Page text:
Ask Colin

How much of my trading capital should I commit to one stock?

This is a really good question. There are two aspects to this problem. The best known is the position size rule, which is to risk no more than a certain low percentage (0.5% to 2% depending on who you read, how they calculate the risk and how big your trading capital is).

However, the other aspect is how much of your capital to commit, assuming you are not risking up to the maximum of your position size rule. I once asked Dr Elder, who is prepared to risk 2% of capital on one trade, whether he would put all of his trading capital into one stock if he could do so without risking more than 2%. His answer was yes! Now, intellectually there is no problem with this - any trade that risks only 2% of capital is an equivalent risk.

However, if you think about it some more, there is an implicit assumption that you can get out at your stop-loss. However, in a market melt-down like October 1987 or an unforseen disaster for a single company, the price could fall way through your stop before you could get out. While this risk might be small, it is there and I think there is room for at least a minimum of diversification to deal with it.

More importantly, there is an aspect other than risk involved here. That aspect is opportunity cost. If you tie all your funds up in one trade, you cannot have any money working for you in other trades. That a means you had better be sure that you have selected the best opportunity to put your money into. Otherwise, it could sit there going nowhere, while other opportunities go begging. Personally, I cannot often spot the best one, so I try to spread my bets a bit, on the basis that some of them will be winners. I then increase my exposure to the winners and pull money off the losers.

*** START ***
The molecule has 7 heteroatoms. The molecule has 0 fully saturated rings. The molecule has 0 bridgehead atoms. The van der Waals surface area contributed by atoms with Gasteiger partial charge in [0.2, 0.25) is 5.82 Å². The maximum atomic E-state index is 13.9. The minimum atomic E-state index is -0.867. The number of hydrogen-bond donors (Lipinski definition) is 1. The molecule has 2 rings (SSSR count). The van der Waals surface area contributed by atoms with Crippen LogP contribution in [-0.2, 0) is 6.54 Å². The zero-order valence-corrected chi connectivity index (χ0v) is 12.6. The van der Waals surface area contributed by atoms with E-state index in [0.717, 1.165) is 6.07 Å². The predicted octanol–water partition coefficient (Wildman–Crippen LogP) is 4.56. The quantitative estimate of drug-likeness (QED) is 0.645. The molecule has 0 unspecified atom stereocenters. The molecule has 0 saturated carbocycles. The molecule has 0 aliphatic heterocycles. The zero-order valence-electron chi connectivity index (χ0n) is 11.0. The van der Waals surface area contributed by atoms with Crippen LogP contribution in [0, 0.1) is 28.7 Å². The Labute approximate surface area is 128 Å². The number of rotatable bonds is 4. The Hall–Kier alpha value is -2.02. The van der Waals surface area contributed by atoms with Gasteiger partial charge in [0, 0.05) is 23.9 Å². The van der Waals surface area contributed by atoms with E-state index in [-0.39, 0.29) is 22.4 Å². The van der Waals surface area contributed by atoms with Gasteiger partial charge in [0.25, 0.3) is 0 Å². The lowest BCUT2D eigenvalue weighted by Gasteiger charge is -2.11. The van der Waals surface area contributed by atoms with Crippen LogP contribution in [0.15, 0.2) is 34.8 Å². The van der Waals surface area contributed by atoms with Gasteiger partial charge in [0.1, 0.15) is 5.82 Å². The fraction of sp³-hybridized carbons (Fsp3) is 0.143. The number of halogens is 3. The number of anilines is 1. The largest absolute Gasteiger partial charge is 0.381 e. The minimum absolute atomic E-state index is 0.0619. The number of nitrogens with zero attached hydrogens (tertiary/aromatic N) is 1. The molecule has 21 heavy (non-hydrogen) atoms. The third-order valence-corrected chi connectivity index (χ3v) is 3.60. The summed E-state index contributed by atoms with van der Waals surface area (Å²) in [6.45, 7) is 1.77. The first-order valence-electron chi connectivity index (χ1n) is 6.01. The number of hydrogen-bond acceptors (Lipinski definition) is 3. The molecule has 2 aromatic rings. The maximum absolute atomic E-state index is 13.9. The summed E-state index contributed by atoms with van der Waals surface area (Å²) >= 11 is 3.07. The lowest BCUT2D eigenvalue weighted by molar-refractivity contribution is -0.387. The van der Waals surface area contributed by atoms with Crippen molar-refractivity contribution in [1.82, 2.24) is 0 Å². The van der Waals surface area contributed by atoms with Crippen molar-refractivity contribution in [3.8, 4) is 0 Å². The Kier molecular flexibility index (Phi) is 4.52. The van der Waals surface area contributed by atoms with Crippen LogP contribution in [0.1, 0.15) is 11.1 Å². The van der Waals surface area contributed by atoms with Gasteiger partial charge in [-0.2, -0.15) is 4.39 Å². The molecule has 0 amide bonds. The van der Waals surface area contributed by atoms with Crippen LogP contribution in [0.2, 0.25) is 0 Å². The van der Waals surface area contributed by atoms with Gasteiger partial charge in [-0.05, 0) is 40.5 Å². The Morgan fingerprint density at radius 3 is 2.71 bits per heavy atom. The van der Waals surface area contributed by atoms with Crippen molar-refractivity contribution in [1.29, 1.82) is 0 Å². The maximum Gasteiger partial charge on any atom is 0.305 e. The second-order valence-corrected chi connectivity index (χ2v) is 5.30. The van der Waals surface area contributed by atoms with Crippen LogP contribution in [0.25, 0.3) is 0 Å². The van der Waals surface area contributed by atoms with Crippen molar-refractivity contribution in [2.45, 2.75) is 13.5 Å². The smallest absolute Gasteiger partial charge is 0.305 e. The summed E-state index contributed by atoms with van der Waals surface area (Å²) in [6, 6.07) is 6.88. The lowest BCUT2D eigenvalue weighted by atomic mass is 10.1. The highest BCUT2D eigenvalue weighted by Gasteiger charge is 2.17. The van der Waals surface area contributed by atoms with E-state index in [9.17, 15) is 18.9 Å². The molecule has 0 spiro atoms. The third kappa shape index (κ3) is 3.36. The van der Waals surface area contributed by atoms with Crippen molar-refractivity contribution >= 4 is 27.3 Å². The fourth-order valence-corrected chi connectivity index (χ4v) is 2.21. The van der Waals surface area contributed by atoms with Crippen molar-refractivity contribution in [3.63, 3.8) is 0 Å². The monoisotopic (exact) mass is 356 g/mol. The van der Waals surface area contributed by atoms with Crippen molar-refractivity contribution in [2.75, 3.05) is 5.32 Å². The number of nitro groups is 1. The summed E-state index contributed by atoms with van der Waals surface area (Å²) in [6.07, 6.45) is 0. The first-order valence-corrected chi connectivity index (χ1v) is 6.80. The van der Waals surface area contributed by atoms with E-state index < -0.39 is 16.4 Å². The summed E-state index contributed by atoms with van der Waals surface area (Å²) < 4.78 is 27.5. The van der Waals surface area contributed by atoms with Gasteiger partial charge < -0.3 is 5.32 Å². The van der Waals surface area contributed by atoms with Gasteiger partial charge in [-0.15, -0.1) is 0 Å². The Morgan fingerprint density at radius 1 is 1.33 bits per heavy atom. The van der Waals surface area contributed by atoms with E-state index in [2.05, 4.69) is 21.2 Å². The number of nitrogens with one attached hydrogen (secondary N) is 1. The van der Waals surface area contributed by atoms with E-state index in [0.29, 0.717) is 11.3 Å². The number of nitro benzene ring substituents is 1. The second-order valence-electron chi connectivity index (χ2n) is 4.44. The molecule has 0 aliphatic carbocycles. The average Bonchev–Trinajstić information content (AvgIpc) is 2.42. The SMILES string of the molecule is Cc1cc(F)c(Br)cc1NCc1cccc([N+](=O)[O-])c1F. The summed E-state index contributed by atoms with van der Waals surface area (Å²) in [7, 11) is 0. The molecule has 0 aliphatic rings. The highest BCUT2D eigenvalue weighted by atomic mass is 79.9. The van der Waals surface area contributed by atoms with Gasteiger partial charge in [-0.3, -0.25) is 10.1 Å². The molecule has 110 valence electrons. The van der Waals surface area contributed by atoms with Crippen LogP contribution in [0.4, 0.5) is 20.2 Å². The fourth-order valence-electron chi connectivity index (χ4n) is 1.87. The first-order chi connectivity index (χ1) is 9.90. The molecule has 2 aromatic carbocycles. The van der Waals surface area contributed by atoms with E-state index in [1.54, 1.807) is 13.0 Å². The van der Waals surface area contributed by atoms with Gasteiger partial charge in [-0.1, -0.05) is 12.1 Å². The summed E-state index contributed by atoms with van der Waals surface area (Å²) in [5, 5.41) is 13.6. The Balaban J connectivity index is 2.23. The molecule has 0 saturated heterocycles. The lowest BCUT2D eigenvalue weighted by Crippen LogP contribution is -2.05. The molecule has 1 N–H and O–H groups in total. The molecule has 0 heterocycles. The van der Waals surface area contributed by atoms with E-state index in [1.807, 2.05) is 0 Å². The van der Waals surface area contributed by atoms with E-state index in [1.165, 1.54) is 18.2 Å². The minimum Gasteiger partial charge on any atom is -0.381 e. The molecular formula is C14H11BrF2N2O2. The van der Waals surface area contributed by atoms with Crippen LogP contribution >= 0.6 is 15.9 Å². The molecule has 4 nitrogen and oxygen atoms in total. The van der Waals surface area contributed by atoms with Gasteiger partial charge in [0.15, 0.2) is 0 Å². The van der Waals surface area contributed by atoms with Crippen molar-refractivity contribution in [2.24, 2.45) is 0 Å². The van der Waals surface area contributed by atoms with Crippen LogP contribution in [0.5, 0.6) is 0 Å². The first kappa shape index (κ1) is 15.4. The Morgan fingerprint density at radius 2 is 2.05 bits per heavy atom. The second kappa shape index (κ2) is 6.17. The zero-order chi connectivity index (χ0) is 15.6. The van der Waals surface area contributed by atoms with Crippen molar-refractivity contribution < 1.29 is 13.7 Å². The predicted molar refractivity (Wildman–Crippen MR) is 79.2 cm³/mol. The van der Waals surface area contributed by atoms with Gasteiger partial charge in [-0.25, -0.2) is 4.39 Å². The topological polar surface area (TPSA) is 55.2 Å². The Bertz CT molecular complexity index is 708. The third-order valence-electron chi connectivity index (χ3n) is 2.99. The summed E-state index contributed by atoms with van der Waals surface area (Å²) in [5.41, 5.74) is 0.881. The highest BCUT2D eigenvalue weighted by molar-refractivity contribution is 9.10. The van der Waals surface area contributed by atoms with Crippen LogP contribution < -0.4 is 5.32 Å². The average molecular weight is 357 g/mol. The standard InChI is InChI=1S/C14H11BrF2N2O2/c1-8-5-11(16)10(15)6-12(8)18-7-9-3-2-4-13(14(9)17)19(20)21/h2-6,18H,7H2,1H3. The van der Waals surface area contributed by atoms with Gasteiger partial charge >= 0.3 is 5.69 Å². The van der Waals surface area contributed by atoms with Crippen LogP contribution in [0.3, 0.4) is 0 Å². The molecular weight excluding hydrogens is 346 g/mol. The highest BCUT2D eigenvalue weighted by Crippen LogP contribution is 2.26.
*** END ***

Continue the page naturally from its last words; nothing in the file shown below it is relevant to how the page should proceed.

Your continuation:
Portfolio theory suggests that after you have 8 uncorrelated positions in your portfolio, further diversification only reduces specific risk (the risk attaching to a specific stock) marginally. However, all shares are to some extent correlated, so a fully invested portfolio needs to have more than 8 stocks, or include other asset classes that are not correlated to shares.

My rule is not to put more than 6% of my trading funds in any one stock. This will mean that when I am fully invested, I have at least 17 stocks and probably up to about 25 or 30. However, I never go above 30 - it is much too hard to watch them all and there is a strong psychological risk that I let some little losers run because the bigger positions are making money.

I hope this helps. It is such a good question, that I am going to use it in the next newsletter!

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